Imagining Carmel:

The Art of Jeanne D’Orge
Poetry of Dora Hagemeyer

When Carmel was a small community of artists and bohemians, many studios and living rooms doubled as galleries or performance spaces. With few formal venues available, non-conformist artist and poet, Jeanne D’Orge, and her inventor husband, Carl Cherry, opened their home to share new ideas, creations, and perspectives. Their passion to enrich the community’s culture through support of experimental and intellectual arts has continued over the Cherry Center’s nearly 75-year history.

Our latest exhibit – “Imagining Carmel” – honors the spirit of two such bohemians, pairing the artwork of our founder, Jeanne D’Orge, with prose by noted poet and painter Dora Hagemeyer. Ceramics by Brad Schwieger complement the exhibit’s visual and literary storytelling.


O little village where life’s stress
Is gentled into peacefulness!

The dunes above the songful sea,
The granite cliff’s austerity,

The fields wherein we wade in flowers,
The sun-filled air, the sun-hushed hours,

The blue above, the blue below,
The play of tides that come and go,

The salt-white sand, the dips and coves,
The wild birds singing through the groves,

The sombre pines with ageless green,
Unchanging, rugged and serene,

And where the hills to seaward fall,
Eternal silence, arching all!

-Dora Hagemeyer  (1891-1989)

Jeanne D’Orge
Photograph by Wynn Bullock

Born in 1887 in England, Jeanne d’Orge spent her childhood in Edinburgh, London, and Paris. Her book of verse, Voice in the Circle, published in 1955, focuses on her childhood in Europe.

After moving to New York in 1906, d’Orge became associated with “The Others,” a group of iconoclastic poets that included Marianne Moore, William Carlos Williams, and Wallace Stevens. Her poetry was included in the anthology The Others and The Poetry Journal. In 1923 Scribner’s Magazine published her award-winning “Lobos” poems.

Jeanne d’Orge died on May 1, 1964, at the age of 87. Although her painting was recognized in her lifetime for its forcefulness and spirit with exhibits at the Santa Barbara Museum of Art, the Park Avenue Galley in New York City, and the De Young Museum in San Francisco, d’Orge insisted that her paintings never be sold, saying only, “I’m just a paintbrush for God.”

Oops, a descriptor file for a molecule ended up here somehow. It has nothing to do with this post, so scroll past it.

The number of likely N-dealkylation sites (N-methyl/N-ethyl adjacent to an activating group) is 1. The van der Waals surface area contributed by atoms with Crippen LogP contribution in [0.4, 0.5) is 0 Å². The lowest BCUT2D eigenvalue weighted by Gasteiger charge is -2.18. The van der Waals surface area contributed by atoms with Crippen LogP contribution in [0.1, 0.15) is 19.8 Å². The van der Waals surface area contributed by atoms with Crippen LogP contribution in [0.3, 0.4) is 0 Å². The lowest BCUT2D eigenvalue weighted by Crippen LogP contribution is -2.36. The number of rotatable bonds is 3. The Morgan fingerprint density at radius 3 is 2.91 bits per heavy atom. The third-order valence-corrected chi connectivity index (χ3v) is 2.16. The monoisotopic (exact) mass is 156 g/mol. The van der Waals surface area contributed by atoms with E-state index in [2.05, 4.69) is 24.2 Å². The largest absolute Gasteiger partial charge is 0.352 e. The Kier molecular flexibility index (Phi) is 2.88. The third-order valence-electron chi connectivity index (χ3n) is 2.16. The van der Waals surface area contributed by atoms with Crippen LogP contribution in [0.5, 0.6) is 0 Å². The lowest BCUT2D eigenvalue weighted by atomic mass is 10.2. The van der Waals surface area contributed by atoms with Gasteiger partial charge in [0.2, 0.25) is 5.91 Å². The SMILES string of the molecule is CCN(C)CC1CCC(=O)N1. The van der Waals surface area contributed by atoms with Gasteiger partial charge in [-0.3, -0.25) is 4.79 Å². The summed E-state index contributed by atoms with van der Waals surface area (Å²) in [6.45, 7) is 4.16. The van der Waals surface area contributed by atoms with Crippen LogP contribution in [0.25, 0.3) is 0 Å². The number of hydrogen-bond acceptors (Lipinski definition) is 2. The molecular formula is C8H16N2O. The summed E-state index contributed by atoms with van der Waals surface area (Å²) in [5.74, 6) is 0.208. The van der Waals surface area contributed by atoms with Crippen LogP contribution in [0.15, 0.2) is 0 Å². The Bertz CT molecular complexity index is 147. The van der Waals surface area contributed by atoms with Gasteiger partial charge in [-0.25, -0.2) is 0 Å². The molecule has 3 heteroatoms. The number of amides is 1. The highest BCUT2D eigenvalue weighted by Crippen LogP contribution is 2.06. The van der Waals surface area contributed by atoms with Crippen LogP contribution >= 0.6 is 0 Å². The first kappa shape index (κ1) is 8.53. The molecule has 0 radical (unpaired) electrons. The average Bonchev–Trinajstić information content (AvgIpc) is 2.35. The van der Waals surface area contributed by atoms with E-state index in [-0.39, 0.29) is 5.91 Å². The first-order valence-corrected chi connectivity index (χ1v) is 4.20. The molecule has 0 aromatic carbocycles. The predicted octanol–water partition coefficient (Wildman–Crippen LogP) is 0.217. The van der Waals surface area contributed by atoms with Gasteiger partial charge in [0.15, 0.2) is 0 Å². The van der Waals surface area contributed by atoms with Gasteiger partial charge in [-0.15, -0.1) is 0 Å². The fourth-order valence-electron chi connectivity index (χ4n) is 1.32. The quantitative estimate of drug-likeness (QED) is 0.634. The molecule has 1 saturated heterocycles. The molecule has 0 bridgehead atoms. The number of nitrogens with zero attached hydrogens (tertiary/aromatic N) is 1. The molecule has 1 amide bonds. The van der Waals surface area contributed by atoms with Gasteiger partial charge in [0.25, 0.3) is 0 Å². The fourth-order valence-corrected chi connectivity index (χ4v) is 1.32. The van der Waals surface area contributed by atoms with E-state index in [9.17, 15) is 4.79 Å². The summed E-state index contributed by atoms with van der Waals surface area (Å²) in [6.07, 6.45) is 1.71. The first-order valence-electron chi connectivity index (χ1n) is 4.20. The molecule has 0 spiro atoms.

Dora Hagemeyer was born October 12, 1891 in Gawler, South Australia. The oldest of 14 children, she grew up in New Zealand and graduated from Timaru Teachers College in 1914. Dora moved to Berkeley, California a year later, and Carmel in 1925.

Hagemeyer authored her first book of poetry around 1929. In all, she published almost 20 poetry booklets, the last in 1986. Her most acclaimed work was a 1947 volume of poetry entitled, “White Sands of Carmel.” Of the tome, reviewer Irene Alexander said,

            “Skilled craftsmanship and the discrimination which stems from culture have contributed in no small measure to the delight the reader will experience in The White Sands of  Carmel.  Imaginations will be kindled and emotions stirred by her responses to Carmel, ‘Where highways step aside for trees,’ where its people  ‘Hold a tree a creed — and will not yield it to achieve — The questionable boon of speed.’ ”

In addition to poetry, Hagemeyer also produced many fine-line ink drawings of flowers and weeds which led to her most productive artistic effort – watercolors. Dora took up the medium at the age of 85, “because it is more challenging,” claiming creativity “sharpens awareness of life.” She told the Pine Cone an exhibit at the Carl Cherry Foundation in 1977 got her to take watercolors more seriously. Later works were inspired by nature, world travels, and places “mostly in my mind.” Dora Hagemeyer was an active member of local art and literary communities until her death in 1989, age 97.

Dora Hagemeyer
Photograph by Edward Weston

Brad Schwieger

Brad Schwieger has participated in more than 300 exhibitions including: The Seto Ceramics and Art Glass Center, Seto Japan, 2002; The 2nd Cheongju International Craft Competition, Korea, 2001; American Shino, Babcock Galleries, New York, New York, 2000 Different Stokes: International Wood Fired Ceramics Invitational, at The University of Iowa Museum of Art in Iowa City, among others. He was an Artist in Residence at The Archie Bray Foundation for Ceramic Arts in Helena, Montana and the Watershed Center for Ceramics in Maine, both in 1998. He has conducted more than 50 workshops and lectured across the United States, Europe and Asia. His work has been published and reviewed in American Craft, Ceramics Monthly, and many other periodicals and books.